Now, pretend you don't know me. We've never met before. I've not only started our conversation by insulting your life, but I've started our relationship by insulting your life. Why would you have any reason or desire to listen to anything I say after that? You probably would not want to ever talk to me again after that.

I contend that by calling Mormons "cultists," you are playing out exactly the above scenario.

To sum up everything, I don't believe calling Mormonism is accurate or helpful. There has been no definition of the word that I've found or that has been otherwise sourced that accurately describes what Mormonism is today without resorting to inconsistent use of the term. If there does exist a technical definition of the word used in theological circles, it is at very least not helpful in conversation with laypeople and at worst it is hurtful to the point of stifling conversation and relationship. Without conversation and relationship, one has no hope of persuading Mormons that some of their beliefs are incorrect relative to the Christian perspective, an implicit goal of Christians.

By the by, here is a link to the wiki article I looked at on cults:



Thoughtful points Geoff. I typically wouldn't use the term in normal conversation right off the bat with LDS. There are certain things you don't say on the 1st date, if dating is the goal. ;>P Nonetheless, if people ask, for example, why evangelical textbooks on cults have Mormonism listed in them, then that would be an appropriate time to discuss it with them. People off the street typically want to engage me in whether LDS are Christian or not, and usually I simply say it's not genuine Christianity. That's offensive too, but if truth is the goal, then sometimes truth offends, no matter how loving I am in the presentation of it. So if they're going to be offended on this level, then it's not going to be any more offensive to give the short-hand version of this idea to them. If I'm talking to Evangelical lay people, though, I have no problem telling them the term is used to refer to groups that are not legitimate expressions of Christianity. Why? Because of the major doctrines we disagree with them on.

I was thinking of relatively small numbers worldwide since they are only 14 million. Sure that's bigger than some denominations, but not even LDS think of themselves as a denomination. They think of themselves as "the only true Church" (talk about "offensive").

As for Shinto, just calling it a world religion isn't precise enough. It's a branch or form of the world religion--Buddhism. Mormonism isn't a branch or form of Christianity any more than Islam is. Sure both believe in Jesus, but both have radically different understandings of Him, and both different significantly from traditional Christianity. The latter and Mormonism can't both be true. Mormonism teaches there are only 2 churches--one of the Lamb and one of the devil (1 Ne. 14:10--again, talk about "offensive"). So in order to get LDS to see the gravity of the situation, sometimes I'll tell them I agree with 1 Ne. 14:10 and then claim that I obviously don't think we belong to the church of the devil. That entails Mormonism is part of the church of the devil. So perhaps in some circles it would be better to refer to LDS as currently in the nascent stages of a new world religion.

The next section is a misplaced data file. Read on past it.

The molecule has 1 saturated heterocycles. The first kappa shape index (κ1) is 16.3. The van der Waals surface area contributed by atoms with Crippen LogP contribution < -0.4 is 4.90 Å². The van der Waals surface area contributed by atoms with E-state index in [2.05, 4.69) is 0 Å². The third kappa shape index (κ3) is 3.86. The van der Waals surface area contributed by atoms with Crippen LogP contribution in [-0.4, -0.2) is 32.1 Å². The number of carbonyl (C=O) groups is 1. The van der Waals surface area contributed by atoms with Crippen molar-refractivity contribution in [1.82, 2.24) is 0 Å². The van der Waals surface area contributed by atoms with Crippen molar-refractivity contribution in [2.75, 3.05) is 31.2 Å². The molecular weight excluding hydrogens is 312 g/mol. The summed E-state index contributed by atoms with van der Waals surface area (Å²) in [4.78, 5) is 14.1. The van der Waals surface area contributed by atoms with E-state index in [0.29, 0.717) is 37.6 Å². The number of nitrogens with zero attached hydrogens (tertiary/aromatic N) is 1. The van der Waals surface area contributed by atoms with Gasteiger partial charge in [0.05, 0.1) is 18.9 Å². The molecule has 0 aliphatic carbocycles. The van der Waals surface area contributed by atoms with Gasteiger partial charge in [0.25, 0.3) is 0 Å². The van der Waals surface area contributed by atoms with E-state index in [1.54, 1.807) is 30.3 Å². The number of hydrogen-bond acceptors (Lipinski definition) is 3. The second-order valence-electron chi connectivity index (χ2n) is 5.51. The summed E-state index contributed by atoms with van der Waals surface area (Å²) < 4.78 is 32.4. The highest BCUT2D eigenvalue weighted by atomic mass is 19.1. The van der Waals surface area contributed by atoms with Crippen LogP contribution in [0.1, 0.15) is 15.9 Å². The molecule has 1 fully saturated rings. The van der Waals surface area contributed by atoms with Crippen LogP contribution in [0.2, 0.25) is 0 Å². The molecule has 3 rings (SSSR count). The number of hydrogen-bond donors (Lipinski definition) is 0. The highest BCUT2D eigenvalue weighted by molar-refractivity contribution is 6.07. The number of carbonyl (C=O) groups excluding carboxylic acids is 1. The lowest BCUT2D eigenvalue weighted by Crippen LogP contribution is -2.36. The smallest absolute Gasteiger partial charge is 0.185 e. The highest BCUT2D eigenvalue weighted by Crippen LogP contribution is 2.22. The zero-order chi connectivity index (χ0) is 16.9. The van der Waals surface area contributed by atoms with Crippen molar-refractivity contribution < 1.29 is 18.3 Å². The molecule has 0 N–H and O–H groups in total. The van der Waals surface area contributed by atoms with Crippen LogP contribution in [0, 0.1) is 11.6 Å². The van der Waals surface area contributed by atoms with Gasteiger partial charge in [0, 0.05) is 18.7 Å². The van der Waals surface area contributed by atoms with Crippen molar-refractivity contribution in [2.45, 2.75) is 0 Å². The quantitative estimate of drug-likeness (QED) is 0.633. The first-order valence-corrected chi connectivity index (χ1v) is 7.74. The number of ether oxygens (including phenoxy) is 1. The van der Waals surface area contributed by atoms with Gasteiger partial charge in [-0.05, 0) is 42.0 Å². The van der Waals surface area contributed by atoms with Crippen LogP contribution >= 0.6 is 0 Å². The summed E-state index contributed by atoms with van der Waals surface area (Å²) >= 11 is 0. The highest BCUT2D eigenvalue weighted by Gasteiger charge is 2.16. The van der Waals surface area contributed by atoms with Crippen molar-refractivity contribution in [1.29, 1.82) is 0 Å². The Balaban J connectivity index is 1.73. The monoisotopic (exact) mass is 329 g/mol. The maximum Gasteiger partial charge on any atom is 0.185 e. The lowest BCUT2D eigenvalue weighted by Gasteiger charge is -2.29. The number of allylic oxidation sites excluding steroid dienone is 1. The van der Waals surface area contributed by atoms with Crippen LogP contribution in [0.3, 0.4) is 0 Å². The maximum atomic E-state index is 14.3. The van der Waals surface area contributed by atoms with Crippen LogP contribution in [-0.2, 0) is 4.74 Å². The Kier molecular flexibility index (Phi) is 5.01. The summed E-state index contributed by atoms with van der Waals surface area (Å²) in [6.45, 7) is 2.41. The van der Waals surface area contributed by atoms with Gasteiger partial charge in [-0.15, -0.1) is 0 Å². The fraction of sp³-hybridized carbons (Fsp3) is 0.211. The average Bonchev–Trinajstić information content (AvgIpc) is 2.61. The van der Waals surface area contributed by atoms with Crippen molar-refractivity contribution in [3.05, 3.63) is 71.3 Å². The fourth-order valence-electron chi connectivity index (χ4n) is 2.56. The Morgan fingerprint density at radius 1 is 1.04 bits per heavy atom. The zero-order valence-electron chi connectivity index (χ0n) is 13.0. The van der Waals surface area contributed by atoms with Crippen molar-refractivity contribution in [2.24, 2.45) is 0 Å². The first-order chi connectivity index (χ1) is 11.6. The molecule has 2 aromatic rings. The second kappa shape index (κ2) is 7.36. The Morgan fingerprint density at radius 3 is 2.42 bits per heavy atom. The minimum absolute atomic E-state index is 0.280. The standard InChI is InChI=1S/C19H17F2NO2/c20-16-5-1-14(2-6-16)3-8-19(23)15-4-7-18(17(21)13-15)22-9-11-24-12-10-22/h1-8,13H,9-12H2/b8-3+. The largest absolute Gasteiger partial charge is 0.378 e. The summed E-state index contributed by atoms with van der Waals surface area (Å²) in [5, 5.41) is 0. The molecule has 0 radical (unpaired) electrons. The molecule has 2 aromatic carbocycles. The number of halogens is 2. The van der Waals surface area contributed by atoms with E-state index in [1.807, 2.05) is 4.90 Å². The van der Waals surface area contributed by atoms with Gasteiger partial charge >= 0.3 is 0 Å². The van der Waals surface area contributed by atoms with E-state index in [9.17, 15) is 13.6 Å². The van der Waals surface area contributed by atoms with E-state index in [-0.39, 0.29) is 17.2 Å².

Carl Mosser, in "The New Mormon Challenge," echoed many of your points. He said, "Controversy rages about how to define the term *cult.* Some advocate purely sociological definitions, while others propose theological definitions. Many times movements classified as cults according to a purely theological definition, like Mormonism, would not be classified as such according to most sociological models. Another problem with the word *cult,* whether defined theologically or sociologically, is that it tends to be closely associated in the minds of many with the occult and with dangerous apocalyptic doomsday predictions, which are not usually defining characteristics of cults according to either type of definition. Furthermore, in some popular discourse, *cult* is little more than a four-letter word--and not just in the literal sense. Some writers, though purportedly using the term in some technically defined manner, have a tendency (possibly subconscious) to use the word's "excess baggage" to rhetorical effect. Because of this semantic confusion and because of how easily it can be exploited, it seems to me that it would best not to use the word but to develop alternative vocabularies, especially with respect to the word's use as a precise theological term. In much of the evangelical community, however, *cult* (defined theologically) is the only word used at present to refer to religious movements that claim to be Christian but deviate from Christian orthodoxy. In this chapter I will use the term *New Religious Movement,* though I am not sure that is an entirely satisfactory term either" (410-11). It's not "an entirely satisfactory term," simply because it's too neutral. When we're getting at the truth of our textbook definitions, we need something that is pejorative and offensive, simply because we view Mormonism as not a legitimate expression of Christianity.